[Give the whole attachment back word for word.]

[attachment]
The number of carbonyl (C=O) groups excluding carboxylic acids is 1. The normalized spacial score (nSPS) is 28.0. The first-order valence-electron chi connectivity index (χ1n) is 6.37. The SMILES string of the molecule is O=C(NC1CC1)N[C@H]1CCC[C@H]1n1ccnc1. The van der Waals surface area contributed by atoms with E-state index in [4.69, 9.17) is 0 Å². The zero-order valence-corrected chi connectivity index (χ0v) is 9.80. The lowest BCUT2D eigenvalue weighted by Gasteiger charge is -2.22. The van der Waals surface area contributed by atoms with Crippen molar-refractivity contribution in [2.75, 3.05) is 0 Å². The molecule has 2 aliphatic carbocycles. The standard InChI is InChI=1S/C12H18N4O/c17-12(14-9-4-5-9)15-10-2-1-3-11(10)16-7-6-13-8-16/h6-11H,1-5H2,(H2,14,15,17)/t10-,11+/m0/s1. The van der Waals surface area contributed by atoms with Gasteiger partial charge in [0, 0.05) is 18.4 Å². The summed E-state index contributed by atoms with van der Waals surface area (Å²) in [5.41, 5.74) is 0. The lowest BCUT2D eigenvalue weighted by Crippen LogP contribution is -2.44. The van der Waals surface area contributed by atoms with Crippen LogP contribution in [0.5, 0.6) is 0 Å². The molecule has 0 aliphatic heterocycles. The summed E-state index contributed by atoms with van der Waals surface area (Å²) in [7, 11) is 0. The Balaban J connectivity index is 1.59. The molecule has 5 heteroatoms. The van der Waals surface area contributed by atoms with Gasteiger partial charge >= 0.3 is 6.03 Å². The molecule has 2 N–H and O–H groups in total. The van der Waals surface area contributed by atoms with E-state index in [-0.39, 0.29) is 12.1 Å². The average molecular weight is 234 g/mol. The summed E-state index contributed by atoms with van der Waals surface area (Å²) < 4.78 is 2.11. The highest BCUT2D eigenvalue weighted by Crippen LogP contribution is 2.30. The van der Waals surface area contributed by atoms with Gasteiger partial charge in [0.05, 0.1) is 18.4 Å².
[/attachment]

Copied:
The number of carbonyl (C=O) groups excluding carboxylic acids is 1. The normalized spacial score (nSPS) is 28.0. The first-order valence-electron chi connectivity index (χ1n) is 6.37. The SMILES string of the molecule is O=C(NC1CC1)N[C@H]1CCC[C@H]1n1ccnc1. The van der Waals surface area contributed by atoms with E-state index in [4.69, 9.17) is 0 Å². The zero-order valence-corrected chi connectivity index (χ0v) is 9.80. The lowest BCUT2D eigenvalue weighted by Gasteiger charge is -2.22. The van der Waals surface area contributed by atoms with Crippen molar-refractivity contribution in [2.75, 3.05) is 0 Å². The molecule has 2 aliphatic carbocycles. The standard InChI is InChI=1S/C12H18N4O/c17-12(14-9-4-5-9)15-10-2-1-3-11(10)16-7-6-13-8-16/h6-11H,1-5H2,(H2,14,15,17)/t10-,11+/m0/s1. The van der Waals surface area contributed by atoms with Gasteiger partial charge in [0, 0.05) is 18.4 Å². The summed E-state index contributed by atoms with van der Waals surface area (Å²) in [5.41, 5.74) is 0. The lowest BCUT2D eigenvalue weighted by Crippen LogP contribution is -2.44. The van der Waals surface area contributed by atoms with Crippen LogP contribution in [0.5, 0.6) is 0 Å². The molecule has 0 aliphatic heterocycles. The summed E-state index contributed by atoms with van der Waals surface area (Å²) in [7, 11) is 0. The Balaban J connectivity index is 1.59. The molecule has 5 heteroatoms. The van der Waals surface area contributed by atoms with Gasteiger partial charge >= 0.3 is 6.03 Å². The molecule has 2 N–H and O–H groups in total. The van der Waals surface area contributed by atoms with E-state index in [-0.39, 0.29) is 12.1 Å². The average molecular weight is 234 g/mol. The summed E-state index contributed by atoms with van der Waals surface area (Å²) < 4.78 is 2.11. The highest BCUT2D eigenvalue weighted by Crippen LogP contribution is 2.30. The van der Waals surface area contributed by atoms with Gasteiger partial charge in [0.05, 0.1) is 18.4 Å².